(Photo Courtesy: Mac-Jordan Degadjor's Blog)

At the on-going Africa Tech Summit in Rwanda, Kigali, Abdihakim Ainte; Principle Founder of iRise, an innovation and technology Hub in Mogadishu, Somalia has told the audience in attendance that Africa innovation hubs are so much over rated. This is during a breakout session of the second day (Thursday 15th Feb, 2018) of the event. Discussing “Innovation Hubs & Sustainability” where tech hub directors in Africa including; CK Japheth (Innovation Village), Barbara Birungi (Hive Colab), Aphrodice Mutangana (kLab), Sheilah Birgen (iHUB), Rahim Mngwaya (Buni Hub) have joined him on discussing the issue.

Notably, iRise Hub was the first of its kind in Somalia launched in September 2017. Being the first community-based tech innovation hub in the capital Mogadishu, its offers Somali entrepreneurs, innovators, developers, investors, techies, and startups the working space to share ideas, connect and collaborate with each other.

Quoting TechMoran, Ainte said. “Innovation hubs are so much over rated in Africa. Youth sign in and realize that they get only internet and nothing more. This causes them to be disillusioned  as they don’t receive much more than what they will get from restaurants and coffee shops”

According to reports by TechMoran, Ainte says, hubs are just spaces and doing business and adding no value.

“They should be combined with building skills and capacity to help fill the unemployment gap and build a future generation of Albert Einstein,” he said.

However, Nairobi Garage General Manager; Hannah Clifford disagreed with her.

“Not all, but some hubs including The Garage, have helped connect entrepreneurs to investors. Something which wouldn’t have happened if they were working in restaurants or coffee shops,” she said.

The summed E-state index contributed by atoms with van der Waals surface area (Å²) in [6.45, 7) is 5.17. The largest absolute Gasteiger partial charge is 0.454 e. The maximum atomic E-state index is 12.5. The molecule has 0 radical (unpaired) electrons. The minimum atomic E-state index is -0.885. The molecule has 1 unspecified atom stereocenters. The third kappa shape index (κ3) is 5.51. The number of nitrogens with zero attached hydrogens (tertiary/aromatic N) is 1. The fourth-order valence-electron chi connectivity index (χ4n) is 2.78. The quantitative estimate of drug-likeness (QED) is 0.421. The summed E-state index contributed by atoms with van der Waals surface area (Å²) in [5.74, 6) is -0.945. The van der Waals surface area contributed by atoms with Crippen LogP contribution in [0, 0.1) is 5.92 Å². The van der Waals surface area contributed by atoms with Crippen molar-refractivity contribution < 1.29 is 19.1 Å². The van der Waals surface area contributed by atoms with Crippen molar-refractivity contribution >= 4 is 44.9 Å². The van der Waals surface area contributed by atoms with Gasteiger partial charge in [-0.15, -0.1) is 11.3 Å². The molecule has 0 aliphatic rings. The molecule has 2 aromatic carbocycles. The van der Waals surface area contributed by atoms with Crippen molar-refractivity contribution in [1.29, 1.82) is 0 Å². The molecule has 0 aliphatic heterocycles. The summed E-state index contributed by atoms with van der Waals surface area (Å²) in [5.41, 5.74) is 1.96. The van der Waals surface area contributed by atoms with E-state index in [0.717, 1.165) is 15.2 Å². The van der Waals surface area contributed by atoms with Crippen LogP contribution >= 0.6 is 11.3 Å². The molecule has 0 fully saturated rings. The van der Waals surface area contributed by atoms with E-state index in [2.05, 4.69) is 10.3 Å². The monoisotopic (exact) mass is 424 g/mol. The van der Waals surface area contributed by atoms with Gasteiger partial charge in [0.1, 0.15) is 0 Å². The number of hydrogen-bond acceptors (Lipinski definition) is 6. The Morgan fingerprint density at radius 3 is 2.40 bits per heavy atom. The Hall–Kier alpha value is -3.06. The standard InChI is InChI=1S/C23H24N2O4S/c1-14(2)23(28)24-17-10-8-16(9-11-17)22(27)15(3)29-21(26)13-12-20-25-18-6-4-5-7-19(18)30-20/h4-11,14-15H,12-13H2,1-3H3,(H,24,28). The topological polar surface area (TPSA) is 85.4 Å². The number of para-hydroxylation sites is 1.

Hubs or co-working spaces launch more often in the market. But collaboration is needed to build capacity, help entrepreneurs move from just an idea to a market. Therefore, the entrepreneurs using these spaces, need to be accountable to each other and turn job seekers into job creators in tech and non-tech fields, Hannah emphasizes.

In September 2015, a mapping exercise done by the World Bank listed less than 120 tech hubs in Africa and as of July 2016, a research that was done by GSMA suggested there are 314 active tech hubs in 93 cities and in 42 countries in Africa (a number aligned with Disrupt Africa’s prediction in this March 2016 article).

The World Bank uses a narrower definition of tech hubs and tech incubators for its count. GMSA mapped active “physical spaces that fall under the broad term of tech hubs: incubators, accelerators, co-working spaces, fab labs, maker-spaces, hacker-spaces and other innovation spaces.”

GSMA further stated that, in Africa, although 50% of the tech hubs are concentrated in 5 countries (South Africa, Kenya, Nigeria, Egypt and Morocco). However, almost each of the other African countries have at least one or two active tech hubs. When it came to identifying some leading countries by sub-region when it comes to tech hubs: Morocco, Tunisia and Egypt were found in North Africa, Nigeria, Ghana and Senegal in West Africa, Kenya and Uganda in East Africa, and South Africa in Southern Africa.

Notably, Uganda has over 12 hubs; Outbox Hub, Hive Colab, Innovation Village, WITU Hub, NFT Mawazo Innovation Hub, to mention a few.

Writer’s Note: TechMoran are one of the media partners of the 2018 Africa Tech Summit in Rwanda, Kigali.